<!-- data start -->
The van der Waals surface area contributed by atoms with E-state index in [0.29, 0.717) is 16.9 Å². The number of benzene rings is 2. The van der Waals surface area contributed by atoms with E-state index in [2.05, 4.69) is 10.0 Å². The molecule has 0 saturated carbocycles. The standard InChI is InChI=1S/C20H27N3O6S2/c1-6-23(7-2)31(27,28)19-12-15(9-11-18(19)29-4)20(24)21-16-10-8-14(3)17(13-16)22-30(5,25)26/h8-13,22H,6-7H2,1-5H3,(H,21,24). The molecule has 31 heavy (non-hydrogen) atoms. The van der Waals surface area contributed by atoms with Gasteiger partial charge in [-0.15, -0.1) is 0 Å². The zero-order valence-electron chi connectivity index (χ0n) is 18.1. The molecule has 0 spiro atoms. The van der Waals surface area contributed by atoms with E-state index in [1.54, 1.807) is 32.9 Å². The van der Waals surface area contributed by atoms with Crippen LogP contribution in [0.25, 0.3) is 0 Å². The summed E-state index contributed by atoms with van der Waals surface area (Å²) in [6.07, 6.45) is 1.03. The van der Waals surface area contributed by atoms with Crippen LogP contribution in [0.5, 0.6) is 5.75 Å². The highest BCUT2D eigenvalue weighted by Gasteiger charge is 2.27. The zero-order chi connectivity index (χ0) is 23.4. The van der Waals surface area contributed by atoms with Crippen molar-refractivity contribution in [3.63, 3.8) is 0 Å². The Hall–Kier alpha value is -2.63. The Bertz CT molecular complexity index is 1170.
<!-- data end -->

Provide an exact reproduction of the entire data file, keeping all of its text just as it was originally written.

The van der Waals surface area contributed by atoms with E-state index in [0.29, 0.717) is 16.9 Å². The number of benzene rings is 2. The van der Waals surface area contributed by atoms with E-state index in [2.05, 4.69) is 10.0 Å². The molecule has 0 saturated carbocycles. The standard InChI is InChI=1S/C20H27N3O6S2/c1-6-23(7-2)31(27,28)19-12-15(9-11-18(19)29-4)20(24)21-16-10-8-14(3)17(13-16)22-30(5,25)26/h8-13,22H,6-7H2,1-5H3,(H,21,24). The molecule has 31 heavy (non-hydrogen) atoms. The van der Waals surface area contributed by atoms with Gasteiger partial charge in [-0.15, -0.1) is 0 Å². The zero-order valence-electron chi connectivity index (χ0n) is 18.1. The molecule has 0 spiro atoms. The van der Waals surface area contributed by atoms with E-state index in [1.54, 1.807) is 32.9 Å². The van der Waals surface area contributed by atoms with Crippen LogP contribution in [0.25, 0.3) is 0 Å². The summed E-state index contributed by atoms with van der Waals surface area (Å²) in [6.07, 6.45) is 1.03. The van der Waals surface area contributed by atoms with Crippen LogP contribution in [0.5, 0.6) is 5.75 Å². The highest BCUT2D eigenvalue weighted by Gasteiger charge is 2.27. The zero-order chi connectivity index (χ0) is 23.4. The van der Waals surface area contributed by atoms with Crippen molar-refractivity contribution in [3.63, 3.8) is 0 Å². The Hall–Kier alpha value is -2.63. The Bertz CT molecular complexity index is 1170.